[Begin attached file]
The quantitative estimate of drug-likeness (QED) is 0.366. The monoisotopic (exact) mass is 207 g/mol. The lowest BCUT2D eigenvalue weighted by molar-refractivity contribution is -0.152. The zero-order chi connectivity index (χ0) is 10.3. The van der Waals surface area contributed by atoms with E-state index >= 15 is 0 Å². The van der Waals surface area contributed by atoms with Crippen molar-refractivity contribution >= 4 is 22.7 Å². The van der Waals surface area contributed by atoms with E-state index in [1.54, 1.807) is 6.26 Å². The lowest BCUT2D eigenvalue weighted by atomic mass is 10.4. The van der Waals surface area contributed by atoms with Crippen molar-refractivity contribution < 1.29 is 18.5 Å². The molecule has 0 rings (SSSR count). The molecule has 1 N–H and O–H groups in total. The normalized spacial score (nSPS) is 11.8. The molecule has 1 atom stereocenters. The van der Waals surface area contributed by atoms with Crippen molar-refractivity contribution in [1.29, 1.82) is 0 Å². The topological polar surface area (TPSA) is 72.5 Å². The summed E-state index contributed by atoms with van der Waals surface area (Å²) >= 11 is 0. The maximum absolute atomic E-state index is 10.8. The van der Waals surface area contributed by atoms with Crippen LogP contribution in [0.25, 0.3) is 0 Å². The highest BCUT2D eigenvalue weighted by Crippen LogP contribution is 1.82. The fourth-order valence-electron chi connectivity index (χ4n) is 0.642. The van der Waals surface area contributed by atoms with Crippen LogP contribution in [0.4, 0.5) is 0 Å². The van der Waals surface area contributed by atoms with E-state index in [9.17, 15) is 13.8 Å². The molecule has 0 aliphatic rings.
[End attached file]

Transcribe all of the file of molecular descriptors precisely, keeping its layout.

The quantitative estimate of drug-likeness (QED) is 0.366. The monoisotopic (exact) mass is 207 g/mol. The lowest BCUT2D eigenvalue weighted by molar-refractivity contribution is -0.152. The zero-order chi connectivity index (χ0) is 10.3. The van der Waals surface area contributed by atoms with E-state index >= 15 is 0 Å². The van der Waals surface area contributed by atoms with Crippen molar-refractivity contribution >= 4 is 22.7 Å². The van der Waals surface area contributed by atoms with E-state index in [1.54, 1.807) is 6.26 Å². The lowest BCUT2D eigenvalue weighted by atomic mass is 10.4. The van der Waals surface area contributed by atoms with Crippen molar-refractivity contribution < 1.29 is 18.5 Å². The molecule has 0 rings (SSSR count). The molecule has 1 N–H and O–H groups in total. The normalized spacial score (nSPS) is 11.8. The molecule has 1 atom stereocenters. The van der Waals surface area contributed by atoms with Crippen molar-refractivity contribution in [1.29, 1.82) is 0 Å². The topological polar surface area (TPSA) is 72.5 Å². The summed E-state index contributed by atoms with van der Waals surface area (Å²) >= 11 is 0. The maximum absolute atomic E-state index is 10.8. The van der Waals surface area contributed by atoms with Crippen LogP contribution in [0.25, 0.3) is 0 Å². The highest BCUT2D eigenvalue weighted by Crippen LogP contribution is 1.82. The fourth-order valence-electron chi connectivity index (χ4n) is 0.642. The van der Waals surface area contributed by atoms with Crippen LogP contribution in [0.4, 0.5) is 0 Å². The van der Waals surface area contributed by atoms with E-state index in [9.17, 15) is 13.8 Å². The molecule has 0 aliphatic rings.